Nigerian novelist, Chimamanda Ngozi Adichie has been elected into the American Academy of Arts and Sciences, along with 227 new members, the Academy announced today.
In March, Chimamanda was also elected into the American Academy of Arts and Letters, the second Nigerian to be so honoured, after Professor Wole Soyinka. She will be inducted in May.
In the announcement by the Academy of Arts and Science, Chimamanda was listed among 40 Foreign Honorary Members from 19 countries elected by the Academy.
Other foreigners honoured come from Australia, China, India, Japan, and Uganda.
Among them are scientist Ruth Arnon; chemist Clare Grey; vaccinologist Rino Rappuoli; former Health Minister for China Zhu Chen; archaeologist and expert on animal mummies Salima Ikram; Israeli novelist David Grossman; award-winning actor and activist Sir Ian McKellen; and president of the Foundation for Worldwide Cooperation and former prime minister of Italy Romano Prodi.
The new class will be inducted at a ceremony on October 7, 2017, in Cambridge, Massachusetts.
Among the people elected are some of the world’s most accomplished scholars, scientists, writers, artists, as well as civic, business, and philanthropic leaders. They will all form the 237th class of the academy.
Founded in 1780, the American Academy of Arts and Sciences is one of the country’s oldest learned societies and independent policy research centres, convening leaders from the academic, business, and government sectors to respond to the challenges facing—and opportunities available to—the nation and the world. Members contribute to Academy publications and studies in science, engineering, and technology policy; global security and international affairs; the humanities, arts, and education; and American institutions and the public good.
Members of the 2017 class include winners of the Pulitzer Prize and the Wolf Prize; MacArthur Fellows; Fields Medalists; Presidential Medal of Freedom and National Medal of Arts recipients; and Academy Award, Grammy Award, Emmy Award, and Tony Award winners.
“It is an honor to welcome this new class of exceptional women and men as part of our distinguished membership,” said Don Randel, Chair of the Academy’s Board of Directors. “Their talents and expertise will enrich the life of the Academy and strengthen our capacity to spread knowledge and understanding in service to the nation.”
“In a tradition reaching back to the earliest days of our nation, the honor of election to the American Academy is also a call to service,” said Academy President Jonathan F. Fanton. “Through our projects, publications, and events, the Academy provides members with opportunities to make common cause and produce the useful knowledge for which the Academy’s 1780 charter calls.”
Scientific leaders in the new class include: Fields Medalist Maryam Mirzakhani, who has done path-breaking work on the geometry of Teichmüller spaces and hyperbolic Riemann surfaces; astrophysicist Gabriela Gonzalez, an expert in the field of gravitation wave physics; engineer Ann Lee, who works on the development of anti-cancer therapeutics; computer scientist Daniela Rus, who built some of the first Web crawling agents that were able to search for structured data inside documents.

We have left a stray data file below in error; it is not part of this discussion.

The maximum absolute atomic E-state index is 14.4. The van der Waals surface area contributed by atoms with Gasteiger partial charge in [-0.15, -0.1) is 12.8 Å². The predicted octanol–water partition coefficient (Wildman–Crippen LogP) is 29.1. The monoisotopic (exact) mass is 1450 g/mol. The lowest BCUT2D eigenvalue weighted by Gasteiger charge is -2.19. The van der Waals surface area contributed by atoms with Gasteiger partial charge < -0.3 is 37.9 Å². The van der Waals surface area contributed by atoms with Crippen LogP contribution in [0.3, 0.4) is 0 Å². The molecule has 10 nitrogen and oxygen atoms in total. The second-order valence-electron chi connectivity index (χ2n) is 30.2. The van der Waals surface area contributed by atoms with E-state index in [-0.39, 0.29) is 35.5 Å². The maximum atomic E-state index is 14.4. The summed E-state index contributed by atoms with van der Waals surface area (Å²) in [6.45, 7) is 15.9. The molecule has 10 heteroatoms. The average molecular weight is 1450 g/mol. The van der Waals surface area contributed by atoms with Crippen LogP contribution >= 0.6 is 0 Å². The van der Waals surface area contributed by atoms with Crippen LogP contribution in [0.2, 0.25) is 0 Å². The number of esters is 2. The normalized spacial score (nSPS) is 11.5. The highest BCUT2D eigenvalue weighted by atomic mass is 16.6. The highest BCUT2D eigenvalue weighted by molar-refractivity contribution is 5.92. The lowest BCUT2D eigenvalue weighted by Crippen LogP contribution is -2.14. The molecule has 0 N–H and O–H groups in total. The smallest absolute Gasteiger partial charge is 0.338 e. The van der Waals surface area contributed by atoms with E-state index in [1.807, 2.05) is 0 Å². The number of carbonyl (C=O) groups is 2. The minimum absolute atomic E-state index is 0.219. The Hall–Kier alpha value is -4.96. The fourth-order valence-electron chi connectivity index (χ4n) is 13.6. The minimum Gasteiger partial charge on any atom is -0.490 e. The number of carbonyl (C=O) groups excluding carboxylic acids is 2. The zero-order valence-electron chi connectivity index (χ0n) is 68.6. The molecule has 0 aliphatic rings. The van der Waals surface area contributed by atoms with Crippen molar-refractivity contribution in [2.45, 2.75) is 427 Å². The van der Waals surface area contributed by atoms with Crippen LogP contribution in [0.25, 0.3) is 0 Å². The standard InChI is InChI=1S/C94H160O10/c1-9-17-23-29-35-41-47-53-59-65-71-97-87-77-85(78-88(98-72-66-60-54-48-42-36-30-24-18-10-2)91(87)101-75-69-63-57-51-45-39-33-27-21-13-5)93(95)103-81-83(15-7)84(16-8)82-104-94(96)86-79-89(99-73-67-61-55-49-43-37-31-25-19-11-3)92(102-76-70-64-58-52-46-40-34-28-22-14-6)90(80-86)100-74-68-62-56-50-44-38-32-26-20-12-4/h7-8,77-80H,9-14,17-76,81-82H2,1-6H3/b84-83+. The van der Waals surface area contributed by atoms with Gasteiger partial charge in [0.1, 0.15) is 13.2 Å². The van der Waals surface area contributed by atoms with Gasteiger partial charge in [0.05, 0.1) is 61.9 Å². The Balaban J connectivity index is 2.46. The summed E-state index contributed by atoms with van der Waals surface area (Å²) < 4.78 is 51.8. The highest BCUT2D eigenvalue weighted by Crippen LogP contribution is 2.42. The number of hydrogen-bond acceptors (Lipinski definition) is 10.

There are also mathematician and Fields Medalist Manjul Bhargava, a leader in number theory; structural biologist Jaime Cate, who transformed the understanding of protein synthesis; neurologist Helen Mayberg, who utilizes a multidisciplinary neural systems approach to study depression and recovery; immunologist James Allison, whose research is being used to develop new strategies for the treatment of autoimmune diseases and for immunotherapy of cancer; and evolutionary plant biologist Pamela Soltis.
Social scientists in the new class include: psychologist Michael Tomasello, a widely cited scholar of comparative studies of humans and great apes; economist Marc Melitz, who developed a new approach to the analysis of international trade; political scientist Janet Box-Steffensmeier, a scholar of American politics and methodology; attorney William Lee, a leading thinker and lawyer in the field of intellectual property; and cultural anthropologistCaroline Brettell, whose research focuses on international migration, specifically the issues of gender and personal narrative in the study of the migrant experience.
In the humanities and the arts, new members include: philosopher Jonathan Lear, known for his work on Aristotle’s logical theory; historian Naomi Oreskes, who studies scientific debate and climate change; award-winning actress Carol Burnett; linguist John Rickford, who examines the history and structure of creole languages; Lincoln Center artistic director and producer André Bishop; Pulitzer Prize–winning playwright Lynn Nottage, who writes about the lives of women of African descent; and John Guy, curator of South and Southeast Asian art at the Metropolitan Museum of Art.
Leaders in philanthropy, business, public affairs, public policy, and journalism include: journalist Jane Mayer, staff writer for The New Yorker; Pulitzer Prize–winning multimedia journalist Mark Trahant; David Boren, president of the University of Oklahoma; Grammy and Academy Award–winning singer-songwriter and philanthropist John Legend; private equity and venture capitalist Gerald Chan; philanthropist and economist Marie-Josée Kravis; Boston Symphony Orchestra Managing Director Mark Volpe; and Cheryl Dorsey, president of Echoing Green.
- Agencey Report